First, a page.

This report reveals that LANA down-regulates IL-22R1 expression through direct binding to a cis-acting element that located within the IL-22R1 promoter region. This is the first report to show that KSHV LANA can regulate host gene expression by directly binding to the cis-element within the promoter. This finding is important in understanding KSHV host interaction and viral pathogenesis.

Materials and Methods

Cell culture, antibodies and reagents

Human embryonic kidney cells 293T and 293T-BAC36 (293T cells harboring KSHV BAC36) were cultured in Dulbecco's modified Eagle's media (GIBCO/BRL) supplemented with 10% fetal calf serum at 37°C with 5% CO2, and 200 µg/ml of hygromycin B was added to the 293T-BAC36 culture media. HUVECs, human umbilical vein endothelial cells, were grown in M199/EBSS culture media (Thermo) supplemented with 10% fetal calf serum at 37°C with 5% CO2. Cells were stimulated with human recombinant IL-22 (Cell Signaling Technologies) for the indicated times. Rabbit anti-LANA antibody recognizing the C-terminus of LANA (amino acid 951–1162) was prepared in our laboratory. Anti-total STAT3, anti-phosphorylated STAT3 (Ser705), anti-ERK and anti-phosphorylated ERK antibodies were purchased from Cell Signaling Technologies. Anti-IL-22R1 antibody was purchased from Santa Cruz. Anti-Flag antibody (M2) and anti-actin antibody (AC-15) were purchased from Sigma.

Plasmids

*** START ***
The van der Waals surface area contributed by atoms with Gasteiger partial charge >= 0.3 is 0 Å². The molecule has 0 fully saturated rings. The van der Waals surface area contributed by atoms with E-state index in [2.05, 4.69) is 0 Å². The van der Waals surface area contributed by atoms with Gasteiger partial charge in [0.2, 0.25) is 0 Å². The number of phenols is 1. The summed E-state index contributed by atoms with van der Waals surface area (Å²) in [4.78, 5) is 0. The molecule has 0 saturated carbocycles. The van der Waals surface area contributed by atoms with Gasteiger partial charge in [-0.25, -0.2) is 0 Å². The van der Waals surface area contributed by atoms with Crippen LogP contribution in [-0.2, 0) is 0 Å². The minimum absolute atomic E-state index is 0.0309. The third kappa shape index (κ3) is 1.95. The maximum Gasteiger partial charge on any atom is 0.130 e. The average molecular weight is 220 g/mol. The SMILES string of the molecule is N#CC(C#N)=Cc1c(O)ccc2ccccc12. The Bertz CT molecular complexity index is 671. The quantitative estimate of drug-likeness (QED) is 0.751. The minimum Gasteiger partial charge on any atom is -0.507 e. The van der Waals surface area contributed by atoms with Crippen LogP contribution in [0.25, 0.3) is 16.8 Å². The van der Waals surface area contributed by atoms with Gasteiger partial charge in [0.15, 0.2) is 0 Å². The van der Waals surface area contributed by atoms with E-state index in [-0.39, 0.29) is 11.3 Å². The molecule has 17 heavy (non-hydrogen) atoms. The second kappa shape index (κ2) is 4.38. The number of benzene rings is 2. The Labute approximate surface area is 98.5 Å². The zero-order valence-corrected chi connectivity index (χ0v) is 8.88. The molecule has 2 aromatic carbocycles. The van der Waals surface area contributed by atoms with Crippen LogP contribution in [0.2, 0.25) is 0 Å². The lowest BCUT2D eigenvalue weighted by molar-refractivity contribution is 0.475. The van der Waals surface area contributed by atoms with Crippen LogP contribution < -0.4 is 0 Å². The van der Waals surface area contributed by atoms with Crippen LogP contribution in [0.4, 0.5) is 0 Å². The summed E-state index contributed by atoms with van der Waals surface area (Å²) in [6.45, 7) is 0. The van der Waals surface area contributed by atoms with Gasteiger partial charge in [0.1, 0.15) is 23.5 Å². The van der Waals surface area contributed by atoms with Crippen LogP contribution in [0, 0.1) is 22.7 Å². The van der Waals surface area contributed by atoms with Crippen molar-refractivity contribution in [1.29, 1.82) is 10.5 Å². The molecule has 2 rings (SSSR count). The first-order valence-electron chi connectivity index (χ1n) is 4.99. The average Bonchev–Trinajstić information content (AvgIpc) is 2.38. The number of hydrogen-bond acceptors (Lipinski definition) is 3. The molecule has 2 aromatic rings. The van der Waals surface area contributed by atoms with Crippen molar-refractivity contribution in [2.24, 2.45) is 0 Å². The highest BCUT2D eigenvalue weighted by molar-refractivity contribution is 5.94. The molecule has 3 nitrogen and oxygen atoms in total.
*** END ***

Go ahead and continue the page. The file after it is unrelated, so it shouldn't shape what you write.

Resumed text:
Eukaryotic expression plasmids pcDNA3.1-LANA and pcDNA3.1-LANA-C (a.a. 951–1162) were generated to express full-length and the C-terminus of LANA, respectively. The DNA fragment containing the LANA open reading frame was amplified with the primers 5′-CCCCCCAAGCTTATGGCGCCCCCGGGAATG-3′ (forward), 5′-CCGCCGGAATTCTTATGTCATTTCCTGTGGAGAGTC-3′ (reverse) for full-length LANA and 5′- GCGCCCAAGCTTATGGATTACCCTGTTGTTAGCACA-3′ (forward), 5′-GGCCGCGAATTCTTATGTCATTTCCTGTGGAGA-3′ (reverse) for LANA-C by PCR from BCBL-1 Hirt-DNA and were then cloned into the HindIII and EcoRI sites of the pcDNA3.1 plasmid. pSG5-FLAG-LANA was a gift of Kenneth M. Kaye (Harvard University) [10]. FLAG tagged truncated LANA mutant cDNA were amplified using PCR and cloned into pCMV-FLAG to produce FLAG-LANA1–939 (1–939 a.a.), FLAG-LANA933–1162 (939–1162 a.a.). Primer 5′-CCAAGCTTATGGCGCCCCCGGGAATGCGCCTG-3′ (forward), 5′-CGGAATTC TTA TGTCATTTCCTGTGGAGAGT-3′ (reverse) for amplifying LANA1–939 and 5′-CCAAGCTTATGGCGCCCCCGGGAATGCGCCTG-3′ (forward), 5′-CGGAATTCTTACAAGATTATGGGCTCTTCCACCGT-3′ (reverse) for amplifying LANA933–1162. The reporter plasmid pIL22R1 was constructed by cloning the 5′ untranslated DNA sequence of IL-22R1 −2139 to +39 (+1 being the initiation site) into the pGL3-basic vector (Promega) at the 5′ MluI site and the 3′ XhoI site. This fragment was PCR amplified using BJAB genomic DNA as the template. pIL22R1ΔLBS-like and pIL22R1-mLBS-like were constructed by inserting an EcoRI/XhoI ΔLBS (lacking the 14 bp LBS-like sequence ) or mutant LBS fragment containing a random rearrangement of the 14 bp LBS-like sequence (ACCGGCTCCGCGCG) to replace the EcoRI/XhoI fragment of pIL22R1. A series of truncated mutants of pIL22R1 were also constructed by PCR, and the fragments were inserted into pGL3-basic. Primers used in construction of luciferase plasmids are shown in Table 1. These constructs were all confirmed by DNA sequencing (Invitrogen).